About the Energy Materials Network
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Watch this introductory video to the Energy Materials Network (EMN) to learn more about this new model that aims to dramatically decrease the time-to-market for advanced materials innovations.
Accelerating advanced materials development, from discovery through deployment, has the potential to revolutionize whole industries and is critical for the United States to compete globally in manufacturing in the 21st century. However, today only a small fraction of materials innovations make it to widespread commercialization. The goal of EMN is to dramatically decrease the time-to-market for advanced materials that are critical to manufacturing many clean energy technologies, enabling manufacturers of all sizes to develop and deliver innovative, made-in-America products to the world market.
Through targeted, national lab-led consortia, EMN will leverage more than $40 million in federal funding in 2016 to facilitate industry’s access to the unique scientific and technical resources at DOE’s national labs in high performance computing, synthesis and characterization of new materials, and high-impact experimentation. Each EMN consortium will bring together national labs, industry, and academia to focus on specific classes of materials aligned with industry’s most pressing challenges related to materials for clean energy technologies. Together, the EMN consortia will form a network of advanced materials R&D capabilities and resources that will support the Administration’s commitment to revitalizing American manufacturing and maintaining a competitive edge in the clean energy economy.
The Lightweight Materials National Laboratory Consortium, or LightMat, is a network of nine national laboratories with technical capabilities highly relevant to lightweight materials development and utilization. LightMat provides straightforward access to resources and capabilities in this network via a single point of contact and works to match industry research teams with expertise and equipment found only at national laboratories. LightMat is led by Pacific Northwest National Laboratory.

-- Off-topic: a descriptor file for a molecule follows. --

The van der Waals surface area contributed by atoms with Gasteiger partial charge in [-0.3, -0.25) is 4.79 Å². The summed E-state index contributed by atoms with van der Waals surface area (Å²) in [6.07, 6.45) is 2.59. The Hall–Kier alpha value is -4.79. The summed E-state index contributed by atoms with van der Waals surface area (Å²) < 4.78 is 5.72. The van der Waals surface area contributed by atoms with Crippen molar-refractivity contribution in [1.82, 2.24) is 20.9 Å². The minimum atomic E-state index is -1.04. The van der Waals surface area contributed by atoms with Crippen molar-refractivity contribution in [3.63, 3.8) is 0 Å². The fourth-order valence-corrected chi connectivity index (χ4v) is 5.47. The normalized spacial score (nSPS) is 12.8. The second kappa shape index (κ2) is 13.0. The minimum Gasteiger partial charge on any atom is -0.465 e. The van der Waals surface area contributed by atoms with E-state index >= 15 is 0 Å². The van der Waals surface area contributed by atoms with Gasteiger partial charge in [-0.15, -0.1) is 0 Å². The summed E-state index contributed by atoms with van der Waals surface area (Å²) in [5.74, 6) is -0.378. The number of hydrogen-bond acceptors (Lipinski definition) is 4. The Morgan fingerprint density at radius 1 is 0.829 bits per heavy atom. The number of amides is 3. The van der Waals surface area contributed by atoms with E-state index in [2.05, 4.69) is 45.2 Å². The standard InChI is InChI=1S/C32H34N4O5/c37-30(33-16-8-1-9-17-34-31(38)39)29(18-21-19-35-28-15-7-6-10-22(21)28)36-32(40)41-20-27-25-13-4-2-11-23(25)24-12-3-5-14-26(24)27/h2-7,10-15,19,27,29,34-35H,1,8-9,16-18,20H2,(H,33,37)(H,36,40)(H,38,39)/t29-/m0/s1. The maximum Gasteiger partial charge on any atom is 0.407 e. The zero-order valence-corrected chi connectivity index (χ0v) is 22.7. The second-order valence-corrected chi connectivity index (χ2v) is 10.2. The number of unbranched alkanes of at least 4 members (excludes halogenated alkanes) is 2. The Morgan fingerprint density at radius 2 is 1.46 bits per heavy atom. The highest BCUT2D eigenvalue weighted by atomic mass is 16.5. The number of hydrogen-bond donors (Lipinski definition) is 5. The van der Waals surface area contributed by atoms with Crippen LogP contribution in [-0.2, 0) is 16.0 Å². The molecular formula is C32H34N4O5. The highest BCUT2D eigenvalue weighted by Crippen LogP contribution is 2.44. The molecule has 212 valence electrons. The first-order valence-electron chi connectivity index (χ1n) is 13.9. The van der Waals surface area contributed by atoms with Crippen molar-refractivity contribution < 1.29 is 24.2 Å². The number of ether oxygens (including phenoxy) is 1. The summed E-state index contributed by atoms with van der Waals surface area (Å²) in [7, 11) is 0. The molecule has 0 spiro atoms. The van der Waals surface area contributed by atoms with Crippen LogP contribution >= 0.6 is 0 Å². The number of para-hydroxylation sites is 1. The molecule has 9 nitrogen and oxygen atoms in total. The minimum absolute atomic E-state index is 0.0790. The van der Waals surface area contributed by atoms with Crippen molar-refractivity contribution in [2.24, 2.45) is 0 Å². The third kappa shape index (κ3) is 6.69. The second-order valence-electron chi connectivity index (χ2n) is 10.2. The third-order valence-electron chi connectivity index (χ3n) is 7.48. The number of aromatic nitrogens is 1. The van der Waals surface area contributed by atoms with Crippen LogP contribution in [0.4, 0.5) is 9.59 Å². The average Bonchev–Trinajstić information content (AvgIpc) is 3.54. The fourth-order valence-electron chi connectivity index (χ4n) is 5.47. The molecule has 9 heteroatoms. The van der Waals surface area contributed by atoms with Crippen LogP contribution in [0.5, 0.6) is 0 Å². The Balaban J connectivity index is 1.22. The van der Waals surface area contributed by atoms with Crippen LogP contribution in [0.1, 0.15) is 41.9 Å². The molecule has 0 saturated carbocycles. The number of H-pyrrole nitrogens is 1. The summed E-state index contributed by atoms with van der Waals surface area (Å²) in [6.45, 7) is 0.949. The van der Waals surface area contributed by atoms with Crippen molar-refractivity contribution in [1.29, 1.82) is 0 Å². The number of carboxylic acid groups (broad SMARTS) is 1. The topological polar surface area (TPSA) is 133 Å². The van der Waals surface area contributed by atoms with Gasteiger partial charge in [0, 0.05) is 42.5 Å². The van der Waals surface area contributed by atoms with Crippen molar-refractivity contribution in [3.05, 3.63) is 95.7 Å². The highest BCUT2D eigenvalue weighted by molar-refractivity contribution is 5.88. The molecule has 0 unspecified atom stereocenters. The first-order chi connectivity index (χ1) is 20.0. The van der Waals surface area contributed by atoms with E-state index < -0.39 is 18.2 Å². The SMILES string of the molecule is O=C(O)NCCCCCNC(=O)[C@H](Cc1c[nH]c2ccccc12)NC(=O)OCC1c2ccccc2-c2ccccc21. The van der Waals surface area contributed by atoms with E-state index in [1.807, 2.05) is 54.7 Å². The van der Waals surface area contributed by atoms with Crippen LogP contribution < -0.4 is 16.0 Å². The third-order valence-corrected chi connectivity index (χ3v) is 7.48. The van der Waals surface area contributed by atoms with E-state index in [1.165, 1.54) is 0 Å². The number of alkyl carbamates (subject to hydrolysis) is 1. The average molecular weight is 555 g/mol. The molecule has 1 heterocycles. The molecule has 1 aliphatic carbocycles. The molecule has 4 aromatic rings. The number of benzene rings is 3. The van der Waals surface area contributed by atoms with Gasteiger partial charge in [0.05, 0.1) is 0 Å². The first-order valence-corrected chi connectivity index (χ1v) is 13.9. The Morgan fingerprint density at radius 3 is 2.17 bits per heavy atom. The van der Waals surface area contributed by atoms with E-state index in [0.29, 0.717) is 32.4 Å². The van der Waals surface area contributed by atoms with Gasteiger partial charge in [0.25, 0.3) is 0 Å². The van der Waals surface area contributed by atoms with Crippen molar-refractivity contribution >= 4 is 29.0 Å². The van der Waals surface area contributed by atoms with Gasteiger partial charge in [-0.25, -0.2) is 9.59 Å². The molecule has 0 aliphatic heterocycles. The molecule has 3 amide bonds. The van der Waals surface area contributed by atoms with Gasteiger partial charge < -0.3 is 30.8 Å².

The Electrocatalysis Consortium (ElectroCat) is dedicated to finding new ways to replace rare and costly platinum group metals used in hydrogen fuel cells with more abundant and less expensive substitutes. Finding an alternative to platinum will mean lower costs for U.S. manufacturers and consumers, addressing a key barrier to fuel cell deployment. ElectroCat is led by Argonne National Laboratory and Los Alamos National Laboratory. ElectroCat studies, creates, and implements possible alternatives to platinum-based electrodes through materials development efforts headed by Los Alamos and accelerated by the high-throughput, combinatorial, and characterization capabilities at Argonne.
The Caloric Materials Consortium (CaloriCoolTM
) focuses on the discovery of high-performance caloric solids and their most effective integration into the new generation of energy efficient solid-state refrigeration devices. Led by Ames Laboratory, CaloriCool addresses key foundational materials design and device integration challenges. In doing so, CaloriCool enables solid-state caloric cooling systems across a broad spectrum of applications ranging from residential and commercial air conditioning, refrigeration and freezing, to separation and liquefaction of gases.
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